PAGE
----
The state of computer-aided control system design (CACSD)

1995 IEEE Control Systems  
n this special issue we have tried to provide a sample of the I broad range of research activities seeking to provide theoretical foundations and software engineering tools to help control engineers understand and overcome challenges in building computercontrolled devices. Papers include application of commercially-available software engineering environments to compare alternative PID antiwindup strategies (Bohn and Atherton), to use parallelization to investigate multiobjective optimization
more » ... ipperfield and Fleming), and to improve control of a commercial polymerization reactor (Ogunnaike). Object-oriented research topics range from creating a fourth-generation language for guidance, navigation, and control problems (Englehart and Jackson) to a focus on symbolic and numerical computations (Polyakov, Ghanadan, Janies is with Inteiwetrics, Cellier-with the University of Arizona, urzd Pang with the Uniiwsiiy of Waterloo, CA, ail in the United Stutes. Gray is "ith the University of Salford in the United Kirigdom. and Mattsson is Mith the Lund lnstitute of Technology in Sclzeden. and Blankenship) to support for controlling mechatronic systems (Rutz and Richert) to support for controlling more general systems (Griibel). Finally. hybrid systems is an emerging subject area that provides a new look at a recurring issue in control science: the appropriate division of control activities between analog and digital portions of the controlled system. Hybrid systems are those systems that exhibit both continuous and discrete states. Hybrid systems papers include discussion of a separation principle for hybrid control system design (Bencze and Franklin) and discussion of initial thoughts on creation of a software engineering environment for hybrid systems (Kohn et al.). As computer-controlled systems become ever larger and more complex, the difficulties of achieving performance objectives in the presence of disturbances and modeling uncertainties become ever more challenging. The multidisciplinary nature of modeling and simulation to achieve product and process understanding in diverse application areas such as discrete manufacturing, tele- 6 0212-1108/95/$04.000 1995IEEE IEEE Control Systems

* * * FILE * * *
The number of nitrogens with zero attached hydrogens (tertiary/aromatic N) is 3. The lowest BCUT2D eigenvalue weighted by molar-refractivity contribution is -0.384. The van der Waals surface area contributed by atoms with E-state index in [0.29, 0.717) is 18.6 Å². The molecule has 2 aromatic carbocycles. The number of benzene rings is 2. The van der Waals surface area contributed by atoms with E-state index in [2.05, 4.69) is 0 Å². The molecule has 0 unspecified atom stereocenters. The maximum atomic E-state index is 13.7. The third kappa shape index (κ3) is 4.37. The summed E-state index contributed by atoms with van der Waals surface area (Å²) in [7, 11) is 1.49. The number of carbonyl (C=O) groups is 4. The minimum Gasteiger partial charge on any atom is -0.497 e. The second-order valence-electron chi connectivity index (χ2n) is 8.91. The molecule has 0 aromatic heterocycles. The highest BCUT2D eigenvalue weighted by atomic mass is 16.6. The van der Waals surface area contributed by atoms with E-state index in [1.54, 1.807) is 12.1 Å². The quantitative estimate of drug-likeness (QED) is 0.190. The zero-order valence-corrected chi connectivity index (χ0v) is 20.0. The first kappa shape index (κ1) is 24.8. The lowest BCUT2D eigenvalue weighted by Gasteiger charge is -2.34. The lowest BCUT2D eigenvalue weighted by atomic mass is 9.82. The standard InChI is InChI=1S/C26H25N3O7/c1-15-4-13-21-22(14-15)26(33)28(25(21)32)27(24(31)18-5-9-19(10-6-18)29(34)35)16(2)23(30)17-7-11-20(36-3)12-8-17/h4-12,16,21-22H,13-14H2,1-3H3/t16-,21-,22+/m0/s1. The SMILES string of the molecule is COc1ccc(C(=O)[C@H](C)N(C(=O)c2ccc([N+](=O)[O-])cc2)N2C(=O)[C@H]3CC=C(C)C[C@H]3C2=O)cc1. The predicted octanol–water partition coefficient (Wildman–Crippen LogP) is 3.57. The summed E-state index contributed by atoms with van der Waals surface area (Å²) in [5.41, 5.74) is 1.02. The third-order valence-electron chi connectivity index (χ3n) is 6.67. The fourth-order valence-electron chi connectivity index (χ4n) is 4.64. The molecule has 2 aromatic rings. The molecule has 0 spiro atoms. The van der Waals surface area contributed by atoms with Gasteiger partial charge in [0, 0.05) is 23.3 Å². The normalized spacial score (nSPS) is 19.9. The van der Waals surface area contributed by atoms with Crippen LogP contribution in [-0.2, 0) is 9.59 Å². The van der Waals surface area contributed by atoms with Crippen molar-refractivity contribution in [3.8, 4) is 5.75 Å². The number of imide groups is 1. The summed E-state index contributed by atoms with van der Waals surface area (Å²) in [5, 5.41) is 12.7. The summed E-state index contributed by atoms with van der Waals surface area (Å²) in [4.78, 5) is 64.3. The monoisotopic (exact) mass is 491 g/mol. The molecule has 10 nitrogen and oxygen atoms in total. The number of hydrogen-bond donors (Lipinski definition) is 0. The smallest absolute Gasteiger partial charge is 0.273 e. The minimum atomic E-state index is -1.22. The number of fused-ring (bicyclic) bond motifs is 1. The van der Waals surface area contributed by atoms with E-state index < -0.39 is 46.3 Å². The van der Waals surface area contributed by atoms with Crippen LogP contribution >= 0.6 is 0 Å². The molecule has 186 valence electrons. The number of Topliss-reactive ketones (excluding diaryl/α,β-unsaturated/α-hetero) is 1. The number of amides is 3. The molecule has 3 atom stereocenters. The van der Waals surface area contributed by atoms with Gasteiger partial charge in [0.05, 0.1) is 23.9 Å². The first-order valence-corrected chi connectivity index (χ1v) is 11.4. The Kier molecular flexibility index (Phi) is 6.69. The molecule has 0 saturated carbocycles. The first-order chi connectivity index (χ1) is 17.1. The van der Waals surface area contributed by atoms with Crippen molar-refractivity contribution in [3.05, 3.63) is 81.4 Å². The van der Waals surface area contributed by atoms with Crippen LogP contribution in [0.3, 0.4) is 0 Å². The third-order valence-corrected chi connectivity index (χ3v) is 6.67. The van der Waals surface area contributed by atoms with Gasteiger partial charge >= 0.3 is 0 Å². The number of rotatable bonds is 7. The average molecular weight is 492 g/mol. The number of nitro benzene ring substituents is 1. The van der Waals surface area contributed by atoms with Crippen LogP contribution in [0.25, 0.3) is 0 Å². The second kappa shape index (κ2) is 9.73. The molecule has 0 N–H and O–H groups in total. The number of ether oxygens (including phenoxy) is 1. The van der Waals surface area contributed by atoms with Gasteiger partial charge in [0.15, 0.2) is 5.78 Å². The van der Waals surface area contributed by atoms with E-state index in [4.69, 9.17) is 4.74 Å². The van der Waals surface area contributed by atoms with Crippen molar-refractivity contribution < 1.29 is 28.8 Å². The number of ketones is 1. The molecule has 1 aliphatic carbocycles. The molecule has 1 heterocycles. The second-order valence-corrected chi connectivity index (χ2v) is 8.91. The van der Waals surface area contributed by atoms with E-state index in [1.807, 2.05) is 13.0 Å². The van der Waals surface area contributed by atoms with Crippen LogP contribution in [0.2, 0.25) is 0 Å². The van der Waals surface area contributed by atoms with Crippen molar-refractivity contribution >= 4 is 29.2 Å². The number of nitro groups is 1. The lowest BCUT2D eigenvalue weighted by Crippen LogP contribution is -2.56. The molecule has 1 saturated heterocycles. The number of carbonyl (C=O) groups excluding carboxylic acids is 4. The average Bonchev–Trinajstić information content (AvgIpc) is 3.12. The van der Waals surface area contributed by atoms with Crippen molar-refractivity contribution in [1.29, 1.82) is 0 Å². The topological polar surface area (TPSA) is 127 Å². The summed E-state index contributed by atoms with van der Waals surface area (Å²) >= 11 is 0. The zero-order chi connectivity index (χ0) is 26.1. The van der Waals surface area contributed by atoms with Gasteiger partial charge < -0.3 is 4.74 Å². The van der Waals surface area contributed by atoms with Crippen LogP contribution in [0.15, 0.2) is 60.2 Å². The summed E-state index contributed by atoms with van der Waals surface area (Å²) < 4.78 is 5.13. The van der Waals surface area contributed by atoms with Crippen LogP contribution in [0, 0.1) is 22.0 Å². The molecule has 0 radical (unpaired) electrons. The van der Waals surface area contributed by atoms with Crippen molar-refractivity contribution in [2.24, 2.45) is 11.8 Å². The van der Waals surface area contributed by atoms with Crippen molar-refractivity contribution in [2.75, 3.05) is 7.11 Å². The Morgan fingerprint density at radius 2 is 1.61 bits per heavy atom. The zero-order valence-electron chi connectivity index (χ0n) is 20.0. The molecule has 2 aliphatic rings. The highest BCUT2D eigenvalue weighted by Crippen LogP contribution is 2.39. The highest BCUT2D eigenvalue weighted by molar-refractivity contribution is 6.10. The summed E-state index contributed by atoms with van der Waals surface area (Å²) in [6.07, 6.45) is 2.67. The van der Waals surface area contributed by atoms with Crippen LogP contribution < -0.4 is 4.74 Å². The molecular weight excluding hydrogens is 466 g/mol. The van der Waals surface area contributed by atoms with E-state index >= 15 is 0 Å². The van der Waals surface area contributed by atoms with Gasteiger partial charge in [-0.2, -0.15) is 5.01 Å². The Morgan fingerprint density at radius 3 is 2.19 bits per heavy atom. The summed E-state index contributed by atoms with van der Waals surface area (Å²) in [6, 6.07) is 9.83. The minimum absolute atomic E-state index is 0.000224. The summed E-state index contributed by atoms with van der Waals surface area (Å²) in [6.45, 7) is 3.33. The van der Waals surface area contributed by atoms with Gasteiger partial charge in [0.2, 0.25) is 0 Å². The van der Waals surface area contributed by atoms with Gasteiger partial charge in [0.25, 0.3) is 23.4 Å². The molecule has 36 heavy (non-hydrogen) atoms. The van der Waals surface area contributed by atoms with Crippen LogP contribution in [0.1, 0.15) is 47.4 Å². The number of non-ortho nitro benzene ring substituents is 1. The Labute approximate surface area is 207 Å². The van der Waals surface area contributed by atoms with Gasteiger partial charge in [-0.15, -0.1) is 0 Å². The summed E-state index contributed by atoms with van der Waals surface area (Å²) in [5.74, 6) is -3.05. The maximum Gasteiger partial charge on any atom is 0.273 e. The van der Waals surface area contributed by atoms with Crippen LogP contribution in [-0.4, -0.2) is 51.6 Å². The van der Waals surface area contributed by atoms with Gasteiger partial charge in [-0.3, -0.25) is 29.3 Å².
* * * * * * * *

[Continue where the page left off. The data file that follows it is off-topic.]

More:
doi:10.1109/37.375277 fatcat:b3xowwtdpjfbvc5tyjerqfkgf4